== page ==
Surprise at reward for 'the best kind of journalism'
"The best kind of journalism"JENNA HOUGHTON
Finding out she had won a major New Zealand journalism award came as a shock to New Plymouth student Deena Coster.
"I forgot about [ having entered] it really. I didn't think much of it, so I was really surprised and quite overwhelmed when I found out I'd won," the Witt journalism student, who is soon to join the Taranaki Daily News staff, said.
The 35-year-old former social worker was presented with the Bruce Jesson Foundation Emerging Journalist Award at a ceremony at Auckland University last night.
The award recognises "critical, informed, analytical and creative journalism or writing which will contribute to public debate in New Zealand on an important issue or issues".
Bruce Jesson Foundation chairman Sir Edmund Thomas said Ms Coster's entry "followed in the tradition of the best kind of local journalism displaying a commitment and social concern for the community".
Witt Head of Journalism Robin Martin nominated Ms Coster who submitted stories on emergency housing, housing for the elderly, the Living Wage campaign, and a missing person's cold case, all of which appeared in the Taranaki Daily News.
"Deena is very deserving of this award. Not only does she have an excellent eye for news but also a keen sense of the issues affecting New Zealand society, many of which are hidden from view," Mr Martin said.
Ms Coster has a post-graduate degree in social work from Massey University and spent 12 years working at Child, Youth and Family and the Taranaki Restorative Justice Trust.
"Through my experience as a social worker you get to see that hard, sharp end of life, and you also see how it's reported on. I always felt there was space for more positive and informative stories to be told," she said.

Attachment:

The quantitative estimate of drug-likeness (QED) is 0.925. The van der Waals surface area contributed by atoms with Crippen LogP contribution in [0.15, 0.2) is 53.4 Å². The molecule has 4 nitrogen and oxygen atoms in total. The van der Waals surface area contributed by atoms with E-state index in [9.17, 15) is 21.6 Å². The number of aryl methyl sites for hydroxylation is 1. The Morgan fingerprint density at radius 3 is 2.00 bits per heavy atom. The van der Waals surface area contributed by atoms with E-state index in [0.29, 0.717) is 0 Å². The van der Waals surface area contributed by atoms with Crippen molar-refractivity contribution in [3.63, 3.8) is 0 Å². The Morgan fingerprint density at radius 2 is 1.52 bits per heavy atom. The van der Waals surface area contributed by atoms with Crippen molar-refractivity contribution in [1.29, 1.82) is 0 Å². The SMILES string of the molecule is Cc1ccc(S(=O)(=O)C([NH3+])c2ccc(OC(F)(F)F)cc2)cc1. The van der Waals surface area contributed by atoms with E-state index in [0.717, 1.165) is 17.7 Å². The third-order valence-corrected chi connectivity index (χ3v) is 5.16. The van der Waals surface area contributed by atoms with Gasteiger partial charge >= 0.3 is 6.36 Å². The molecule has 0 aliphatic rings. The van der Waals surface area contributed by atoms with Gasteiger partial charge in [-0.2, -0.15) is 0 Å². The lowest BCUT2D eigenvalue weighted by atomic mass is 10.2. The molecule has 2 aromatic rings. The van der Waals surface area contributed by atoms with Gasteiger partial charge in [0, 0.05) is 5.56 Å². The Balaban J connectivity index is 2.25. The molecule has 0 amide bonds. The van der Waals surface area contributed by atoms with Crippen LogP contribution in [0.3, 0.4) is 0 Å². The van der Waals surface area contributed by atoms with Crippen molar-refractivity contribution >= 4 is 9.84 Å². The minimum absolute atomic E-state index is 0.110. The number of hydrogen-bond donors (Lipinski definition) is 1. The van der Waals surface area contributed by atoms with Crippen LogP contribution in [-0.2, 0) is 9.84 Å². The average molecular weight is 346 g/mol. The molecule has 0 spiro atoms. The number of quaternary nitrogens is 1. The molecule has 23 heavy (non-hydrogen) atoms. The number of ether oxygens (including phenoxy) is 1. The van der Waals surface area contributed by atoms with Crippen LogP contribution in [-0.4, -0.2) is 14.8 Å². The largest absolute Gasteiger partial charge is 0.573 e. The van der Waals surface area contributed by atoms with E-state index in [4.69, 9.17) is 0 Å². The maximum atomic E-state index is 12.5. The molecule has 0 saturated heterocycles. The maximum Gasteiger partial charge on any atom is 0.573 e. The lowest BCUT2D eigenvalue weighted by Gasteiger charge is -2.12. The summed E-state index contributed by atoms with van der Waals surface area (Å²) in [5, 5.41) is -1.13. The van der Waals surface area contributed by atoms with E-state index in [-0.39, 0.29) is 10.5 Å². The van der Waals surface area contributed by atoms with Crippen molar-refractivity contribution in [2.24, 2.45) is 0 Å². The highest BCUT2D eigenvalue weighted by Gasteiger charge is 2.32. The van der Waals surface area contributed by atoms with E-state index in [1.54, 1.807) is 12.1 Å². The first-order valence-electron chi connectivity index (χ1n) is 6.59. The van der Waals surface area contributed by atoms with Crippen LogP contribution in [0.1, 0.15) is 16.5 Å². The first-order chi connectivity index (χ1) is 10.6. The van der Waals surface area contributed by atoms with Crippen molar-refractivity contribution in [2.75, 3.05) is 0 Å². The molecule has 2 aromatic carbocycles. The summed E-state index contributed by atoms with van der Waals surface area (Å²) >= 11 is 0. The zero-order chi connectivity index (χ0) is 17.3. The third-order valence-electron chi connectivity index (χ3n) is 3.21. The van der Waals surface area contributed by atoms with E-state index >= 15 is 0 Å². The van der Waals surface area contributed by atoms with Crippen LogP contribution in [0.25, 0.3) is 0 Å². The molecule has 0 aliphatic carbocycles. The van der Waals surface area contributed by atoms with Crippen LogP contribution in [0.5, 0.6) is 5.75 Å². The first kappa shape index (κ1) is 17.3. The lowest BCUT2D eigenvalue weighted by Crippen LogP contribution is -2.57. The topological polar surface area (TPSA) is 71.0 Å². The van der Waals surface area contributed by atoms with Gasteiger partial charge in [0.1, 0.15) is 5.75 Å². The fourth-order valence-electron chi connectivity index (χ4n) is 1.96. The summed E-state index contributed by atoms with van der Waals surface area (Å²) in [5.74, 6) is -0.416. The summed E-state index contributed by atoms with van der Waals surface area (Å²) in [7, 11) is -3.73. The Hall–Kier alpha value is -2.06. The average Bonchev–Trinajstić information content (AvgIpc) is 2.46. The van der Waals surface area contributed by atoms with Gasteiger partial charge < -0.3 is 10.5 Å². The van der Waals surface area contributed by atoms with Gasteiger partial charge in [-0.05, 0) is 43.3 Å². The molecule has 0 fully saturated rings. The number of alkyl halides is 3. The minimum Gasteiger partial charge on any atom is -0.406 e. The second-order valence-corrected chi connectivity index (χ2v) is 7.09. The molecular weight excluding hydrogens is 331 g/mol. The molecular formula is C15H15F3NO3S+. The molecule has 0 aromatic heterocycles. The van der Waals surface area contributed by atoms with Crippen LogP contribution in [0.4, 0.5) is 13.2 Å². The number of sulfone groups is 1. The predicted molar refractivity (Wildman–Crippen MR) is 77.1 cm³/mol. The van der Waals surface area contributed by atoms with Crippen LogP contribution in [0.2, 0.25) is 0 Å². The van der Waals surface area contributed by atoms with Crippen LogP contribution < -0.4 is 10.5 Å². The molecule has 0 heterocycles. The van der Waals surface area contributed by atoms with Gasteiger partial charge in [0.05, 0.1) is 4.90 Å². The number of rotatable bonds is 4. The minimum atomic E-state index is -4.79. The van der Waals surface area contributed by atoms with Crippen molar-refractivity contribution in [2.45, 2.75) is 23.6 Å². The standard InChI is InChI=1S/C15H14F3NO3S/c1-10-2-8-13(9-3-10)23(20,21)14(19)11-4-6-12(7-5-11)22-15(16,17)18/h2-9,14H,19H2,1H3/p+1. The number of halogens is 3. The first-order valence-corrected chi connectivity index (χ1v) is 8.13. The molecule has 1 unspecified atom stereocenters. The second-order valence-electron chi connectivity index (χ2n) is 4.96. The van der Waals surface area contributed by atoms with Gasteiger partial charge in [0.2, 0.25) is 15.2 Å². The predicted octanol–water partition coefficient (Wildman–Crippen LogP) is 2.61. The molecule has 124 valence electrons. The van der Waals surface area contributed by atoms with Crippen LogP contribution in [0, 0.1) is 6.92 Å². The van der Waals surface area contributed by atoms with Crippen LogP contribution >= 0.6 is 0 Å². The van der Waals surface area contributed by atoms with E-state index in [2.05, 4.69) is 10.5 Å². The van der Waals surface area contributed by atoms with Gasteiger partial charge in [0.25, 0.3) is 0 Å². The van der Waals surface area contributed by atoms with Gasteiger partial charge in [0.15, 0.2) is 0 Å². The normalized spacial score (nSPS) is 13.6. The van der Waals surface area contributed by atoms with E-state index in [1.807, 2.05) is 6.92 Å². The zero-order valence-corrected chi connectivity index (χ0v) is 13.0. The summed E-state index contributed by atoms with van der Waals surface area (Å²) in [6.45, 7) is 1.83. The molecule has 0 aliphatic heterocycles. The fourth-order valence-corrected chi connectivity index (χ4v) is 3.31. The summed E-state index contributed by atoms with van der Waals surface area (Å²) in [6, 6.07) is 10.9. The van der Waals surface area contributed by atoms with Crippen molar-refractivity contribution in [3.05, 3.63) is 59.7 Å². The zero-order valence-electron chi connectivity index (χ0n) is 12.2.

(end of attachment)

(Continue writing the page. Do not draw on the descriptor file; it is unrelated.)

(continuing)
"I've always been interested in people and in particular people who may not be represented or don't necessarily get their stories told"
The award has given Ms Coster a timely confidence boost before she begins work as a full-time reporter at the Taranaki Daily News in December.
"It's reassuring that I'm on the right track and that what I find interesting, interests other people as well. That gives me confidence that I'm doing something, making a contribution," she said.
"If you leave a full-time permanent job to take a risk and go and study, the dream is you get a full-time permanent job at the other end. That's pretty much how it's worked out. I couldn't have asked for more really."
Ms Coster shares the award and $1000 cash prize with Ruth Keber of Massey University.
- © Fairfax NZ News
Should the NPDC councillors get iPads?Related story: Tech-wary councillors hedge their bets